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Ashley enjoyed his "working vacations" there, and got along very well with Romero, to the point where they decided to team up and produce their own movies under the banner Four Associates. Beyond Atlantis (1973), a goofy fusing of Treasure of the Sierra Madre and cheap jungle movies like She Demons (1958), had a slightly higher budget ($200,000-$250,000) and targeted a wider audience. Reportedly the picture was originally to have more violence and nudity, but American distributor Dimension Pictures wanted a PG-rated family film, upped the budget a bit, and cast Patrick Wayne and George Nader, modest but familiar name actors. Then again, some advertising for Beyond Atlantis still cite an "R" rating, and it's hard to imagine a family picture that practically opens with a pimp (Sid Haig) demanding money from his hookers.
VCI's new Blu-ray, reportedly a 2K master from the original camera negative, is disappointing. The color timing is off - blues look good, but most everything else has a yellowish-green tinge, and the image is soft and murky, never resembling projected film.
A fisherman, Manuel (Filipino film mainstay Vic Diaz), drops fur bikini-cad beauty Syrene (Leigh Christian) off on the shore of a remote island, she paying for her transport with several huge pearls. She and her father, Nereus (George Nader), lord over the natives, who all have pop-eyes like ping pong balls, perhaps distant relatives of the Killers from Space (1954).
Manuel sells the pearls to East Eddie (Sid Haig), a local pimp and bookie trying to expand his modest criminal empire. Believing there's more where that came from, he enlists the aide of longtime resident Logan (John Ashley), a chronic gambler and hustler deeply in debt to East Eddie. They hire Vic Mathias (Patrick Wayne), who owns a boat and scuba-diving business, while archeologist Katherine Vernon (Lenore Stevens) decides to tag along, disinterested in the treasure hunt but anxious to find and study the lost tribe.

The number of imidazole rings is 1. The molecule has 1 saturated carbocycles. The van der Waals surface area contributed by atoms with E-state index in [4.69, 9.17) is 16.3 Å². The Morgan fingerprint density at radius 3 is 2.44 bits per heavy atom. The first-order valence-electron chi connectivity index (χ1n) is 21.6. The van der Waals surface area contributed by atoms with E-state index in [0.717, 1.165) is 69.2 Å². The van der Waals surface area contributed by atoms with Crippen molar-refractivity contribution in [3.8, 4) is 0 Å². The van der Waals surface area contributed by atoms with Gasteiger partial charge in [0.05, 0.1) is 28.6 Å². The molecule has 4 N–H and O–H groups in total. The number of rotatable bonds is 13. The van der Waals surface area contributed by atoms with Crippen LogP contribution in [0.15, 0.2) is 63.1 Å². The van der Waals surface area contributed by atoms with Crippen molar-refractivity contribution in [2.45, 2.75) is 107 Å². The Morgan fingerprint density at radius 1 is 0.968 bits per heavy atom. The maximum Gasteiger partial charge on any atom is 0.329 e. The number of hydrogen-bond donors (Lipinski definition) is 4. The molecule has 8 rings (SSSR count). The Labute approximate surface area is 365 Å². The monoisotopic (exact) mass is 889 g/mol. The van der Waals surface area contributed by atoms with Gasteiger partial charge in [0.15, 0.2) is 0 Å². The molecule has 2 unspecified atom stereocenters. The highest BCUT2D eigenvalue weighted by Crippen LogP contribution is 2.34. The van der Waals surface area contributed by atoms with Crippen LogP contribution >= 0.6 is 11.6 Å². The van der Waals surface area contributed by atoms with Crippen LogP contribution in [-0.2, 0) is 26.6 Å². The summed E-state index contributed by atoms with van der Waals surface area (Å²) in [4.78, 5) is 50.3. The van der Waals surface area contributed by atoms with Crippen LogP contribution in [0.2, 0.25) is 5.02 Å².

On arrival, Nereus and Syrene are unexpectedly welcoming, if cautiously so, offering to help the party find more pearls, mainly because Nereus wants Syrene to "mate" with Vic in order to perpetuate their dying species of aquatic humans, capable of breathing underwater.
Beyond Atlantis - I'll say, considering it's set in the middle of the Pacific - is not the kind of movie general audience were ever likely to embrace. But for those, like this reviewer, with a fondness for cheap Filipino exploitation pictures, it's reasonably fun if at times wildly absurd. Exemplifying this is the presence of fan favorite Sid Haig, the towering bald, pock-faced actor who has a sizable role here, playing a sleazy low-level hood who nonetheless projects a natural if edgy charm. One particularly amusing scene has him falling into a pit filled by the natives with crabs. "Get them off of me!" Haig screams and, once out of the pit, he reflexively begins wildly shooting them with his handgun.
By contrast top-billed Patrick Wayne is pretty colorless, if serviceable, though John Ashley in films like this shows he was a better actor than he was generally regarded - even if some of his lines are obviously cribbed from Humphrey Bogart's part in Treasure of the Sierra Madre. Vic Diaz, the Peter Lorre of the Philippines, was a decent actor and appropriately Lorre-esque here, and Eddie Garcia, another Filipino film regular, turns up as Vic's First Mate.
Leigh Chistian is blandly attractive, but Lenore Stevens, later the wife of actor Richard Mulligan, is appealing as the female scientist. George Nader, whose first starring role was the notorious Robot Monster (1953), was part of the Rock Hudson-Jeff Chandler-Tony Curtis roster of ‘50s stars at Universal-International, but reportedly sacrificed by the studio when Confidential magazine threatened to "out" his good friend Hudson; Nader was outted instead. Nader moved to Europe, becoming a star there, particularly in the hit series of West German-made "Jerry Cotton" not-quite spy films. Beyond Atlantis was his last film appearance.
Video & Audio
As noted above, VCI's 2K mastering of Beyond Atlantis, reportedly from the original camera negative, is nonetheless pretty tepid, with strong blues but otherwise weak color-wise with a strong, greenish-yellow dominating. The image is unaccountably soft and smeary, never film-like, and contrast is mediocre. Fumbling about in the dark, I mistakenly began watching the film on DVD, that version also included, before realizing I had inserted the wrong disc. The Blu-ray is an improvement, but not much. The PCM 2.0 mono audio fares somewhat better. Optional English subtitles are provided on this region-free disc.
Supplements include an audio commentary track by Howard S. Berger and Andrew Leavold that delves pretty deeply into the nuts and bolts of Filipino filmmaking. "John Ashley Remembered" is a good featurette derived from Mark Hartley's 2010 documentary Machete Maidens Unleashed, with amusing and insightful comments by such people as Haig, Romero, Wayne, producer Sam Sherman, actress Gloria Hendry and others. A trailer, narrated by Paul Frees, and a video-presented Press Kit round out the extras.
The Blu-ray is pretty poor and the film will interest only hardcore Filipino exploitation fans, though it is a very modest bump up from earlier home video versions. Rent It.
Stuart Galbraith IV is the Kyoto-based film historian currently restoring a 200-year-old Japanese farmhouse.